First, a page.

On an extremely warm and sunny spring day, Bob and I drove east to Whitby, in Ontario, for a walk at the various conservation areas found in that area. Along the roadway, Victoria Street West, we spotted two American Kestrels (Falco sparverius) perched side by side on the telephone wire, and one, quite obviously, was devouring a recent catch.
American Kestrels are about the size and shape of a Mourning Dove, and in fact, as we drove along, I thought at first that is what I was seeing. But with the aid of my binoculars, I soon saw their larger, rounded heads that clued me in, and of course their coloring.
We had seen two kestrels in the same area a week earlier, so were on the lookout as we drove through the region. I think they must make their home, or at least their hunting ground, in the field adjacent to the highway there. American Kestrels prefer open country with few trees and low vegetation.
American Kestrels are North America’s smallest falcons, packing a predator’s fierce intensity into their little bodies. These birds are often referred to as Sparrow Hawks.
We observed this kestrel as it ripped pieces from its prey, and were surprised just how long it worked at tearing apart its kill.
For a good half hour, the kestrel tore piece after piece from the little animal’s body, and at times, we could see little bits of fur being carried off on the wind.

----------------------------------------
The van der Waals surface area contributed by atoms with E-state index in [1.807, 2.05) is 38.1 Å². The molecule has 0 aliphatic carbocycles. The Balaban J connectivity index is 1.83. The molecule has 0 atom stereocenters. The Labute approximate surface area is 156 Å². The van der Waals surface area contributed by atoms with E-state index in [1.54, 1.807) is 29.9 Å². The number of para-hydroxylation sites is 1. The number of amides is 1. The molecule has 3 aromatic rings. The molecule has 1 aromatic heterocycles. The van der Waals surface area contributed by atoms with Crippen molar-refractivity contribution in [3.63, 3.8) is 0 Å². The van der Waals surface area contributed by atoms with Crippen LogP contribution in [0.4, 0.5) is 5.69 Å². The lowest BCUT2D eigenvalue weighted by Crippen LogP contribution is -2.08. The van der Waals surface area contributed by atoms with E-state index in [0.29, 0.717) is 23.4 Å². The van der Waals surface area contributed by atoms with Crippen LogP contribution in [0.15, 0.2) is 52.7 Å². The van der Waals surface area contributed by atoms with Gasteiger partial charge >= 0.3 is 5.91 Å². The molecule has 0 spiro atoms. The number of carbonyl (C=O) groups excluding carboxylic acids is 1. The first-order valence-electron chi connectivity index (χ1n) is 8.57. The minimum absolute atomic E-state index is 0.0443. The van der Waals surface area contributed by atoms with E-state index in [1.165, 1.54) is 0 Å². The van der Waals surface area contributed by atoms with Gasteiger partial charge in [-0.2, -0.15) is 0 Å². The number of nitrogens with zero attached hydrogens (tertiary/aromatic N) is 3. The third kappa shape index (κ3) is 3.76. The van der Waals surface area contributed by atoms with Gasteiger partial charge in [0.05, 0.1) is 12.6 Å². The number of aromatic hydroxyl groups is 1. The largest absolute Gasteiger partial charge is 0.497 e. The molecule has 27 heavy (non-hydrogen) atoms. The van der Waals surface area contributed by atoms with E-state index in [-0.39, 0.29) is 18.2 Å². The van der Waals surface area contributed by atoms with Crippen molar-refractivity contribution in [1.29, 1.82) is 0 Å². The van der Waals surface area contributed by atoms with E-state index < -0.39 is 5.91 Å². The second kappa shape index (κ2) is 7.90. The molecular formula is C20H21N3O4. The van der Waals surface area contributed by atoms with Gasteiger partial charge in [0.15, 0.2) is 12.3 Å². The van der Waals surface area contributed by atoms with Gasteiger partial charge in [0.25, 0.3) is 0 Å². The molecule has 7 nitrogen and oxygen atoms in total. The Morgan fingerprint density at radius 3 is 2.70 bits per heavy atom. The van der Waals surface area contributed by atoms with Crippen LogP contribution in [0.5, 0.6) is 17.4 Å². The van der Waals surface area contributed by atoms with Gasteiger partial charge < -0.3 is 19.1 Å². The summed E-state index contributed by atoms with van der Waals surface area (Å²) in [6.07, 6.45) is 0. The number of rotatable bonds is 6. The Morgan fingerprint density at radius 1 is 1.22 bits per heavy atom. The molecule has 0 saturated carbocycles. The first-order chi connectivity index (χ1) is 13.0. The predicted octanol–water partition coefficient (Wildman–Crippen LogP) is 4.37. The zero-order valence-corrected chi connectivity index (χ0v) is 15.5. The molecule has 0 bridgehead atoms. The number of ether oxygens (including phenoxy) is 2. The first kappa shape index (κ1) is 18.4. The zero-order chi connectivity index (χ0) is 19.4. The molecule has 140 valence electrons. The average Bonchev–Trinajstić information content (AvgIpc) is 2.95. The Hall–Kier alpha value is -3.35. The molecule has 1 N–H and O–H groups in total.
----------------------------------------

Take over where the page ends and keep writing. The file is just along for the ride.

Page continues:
In this video that Bob filmed, you get a chance to watch firsthand the kestrel tearing into its prey.
American Kestrels can be recognized by their conspicuous black face markings, the rusty-red feathers of their backs and tails, and, in the males, a distinctly slate blue colour on the wings and crown of the head.
Although we kept our distance, the kestrels soon became aware of our presence.
About a 100 feet further along the street, a hawk was perched on a lamp standard. As we watched, it dove down into the long grass of the field and pounced on some other creature. The kestrels took notice of the activity thereabouts, and one of them quickly departed for another location across the meadow.
Hovering above a tiny bush, the kestrel soon found purchase and took up its new resting spot.
Finally, the second falcon abandoned its feasting and flew over to join the other, being careful to securely transport its prey.
As you see in Bob’s second video, the kestrel was quite adept at grasping its prey in its talons.
The dead prey dangled heavily below as the kestrel flew across to join its mate. I wondered if it would share its spoils.
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